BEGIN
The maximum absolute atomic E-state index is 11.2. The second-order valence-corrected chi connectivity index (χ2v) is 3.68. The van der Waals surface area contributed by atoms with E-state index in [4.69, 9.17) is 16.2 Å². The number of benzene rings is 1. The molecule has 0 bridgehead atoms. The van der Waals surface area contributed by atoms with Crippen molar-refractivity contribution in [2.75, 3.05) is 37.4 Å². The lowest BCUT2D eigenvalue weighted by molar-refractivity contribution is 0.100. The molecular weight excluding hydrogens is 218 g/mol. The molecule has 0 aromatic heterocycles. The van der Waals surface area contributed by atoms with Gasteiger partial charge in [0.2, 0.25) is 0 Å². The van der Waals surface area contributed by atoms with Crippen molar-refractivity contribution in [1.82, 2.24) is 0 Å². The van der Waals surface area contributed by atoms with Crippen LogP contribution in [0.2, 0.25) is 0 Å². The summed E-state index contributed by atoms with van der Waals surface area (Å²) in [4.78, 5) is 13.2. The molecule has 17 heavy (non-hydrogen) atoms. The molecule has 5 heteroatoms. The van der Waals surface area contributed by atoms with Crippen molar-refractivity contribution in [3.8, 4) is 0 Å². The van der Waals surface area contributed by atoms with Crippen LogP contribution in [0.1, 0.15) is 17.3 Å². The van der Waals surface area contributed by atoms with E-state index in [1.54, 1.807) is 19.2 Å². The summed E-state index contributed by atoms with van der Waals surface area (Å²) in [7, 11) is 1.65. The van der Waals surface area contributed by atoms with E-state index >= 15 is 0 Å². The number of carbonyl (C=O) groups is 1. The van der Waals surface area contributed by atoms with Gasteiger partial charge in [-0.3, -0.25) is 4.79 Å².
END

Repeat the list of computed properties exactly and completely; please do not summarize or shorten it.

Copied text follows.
The maximum absolute atomic E-state index is 11.2. The second-order valence-corrected chi connectivity index (χ2v) is 3.68. The van der Waals surface area contributed by atoms with E-state index in [4.69, 9.17) is 16.2 Å². The number of benzene rings is 1. The molecule has 0 bridgehead atoms. The van der Waals surface area contributed by atoms with Crippen molar-refractivity contribution in [2.75, 3.05) is 37.4 Å². The lowest BCUT2D eigenvalue weighted by molar-refractivity contribution is 0.100. The molecular weight excluding hydrogens is 218 g/mol. The molecule has 0 aromatic heterocycles. The van der Waals surface area contributed by atoms with Gasteiger partial charge in [0.2, 0.25) is 0 Å². The van der Waals surface area contributed by atoms with Crippen molar-refractivity contribution in [1.82, 2.24) is 0 Å². The van der Waals surface area contributed by atoms with Crippen LogP contribution in [0.2, 0.25) is 0 Å². The summed E-state index contributed by atoms with van der Waals surface area (Å²) in [4.78, 5) is 13.2. The molecule has 17 heavy (non-hydrogen) atoms. The molecule has 5 heteroatoms. The van der Waals surface area contributed by atoms with Crippen molar-refractivity contribution in [3.8, 4) is 0 Å². The van der Waals surface area contributed by atoms with Crippen LogP contribution in [0.1, 0.15) is 17.3 Å². The van der Waals surface area contributed by atoms with E-state index in [1.54, 1.807) is 19.2 Å². The summed E-state index contributed by atoms with van der Waals surface area (Å²) in [7, 11) is 1.65. The van der Waals surface area contributed by atoms with E-state index >= 15 is 0 Å². The number of carbonyl (C=O) groups is 1. The van der Waals surface area contributed by atoms with Gasteiger partial charge in [-0.3, -0.25) is 4.79 Å².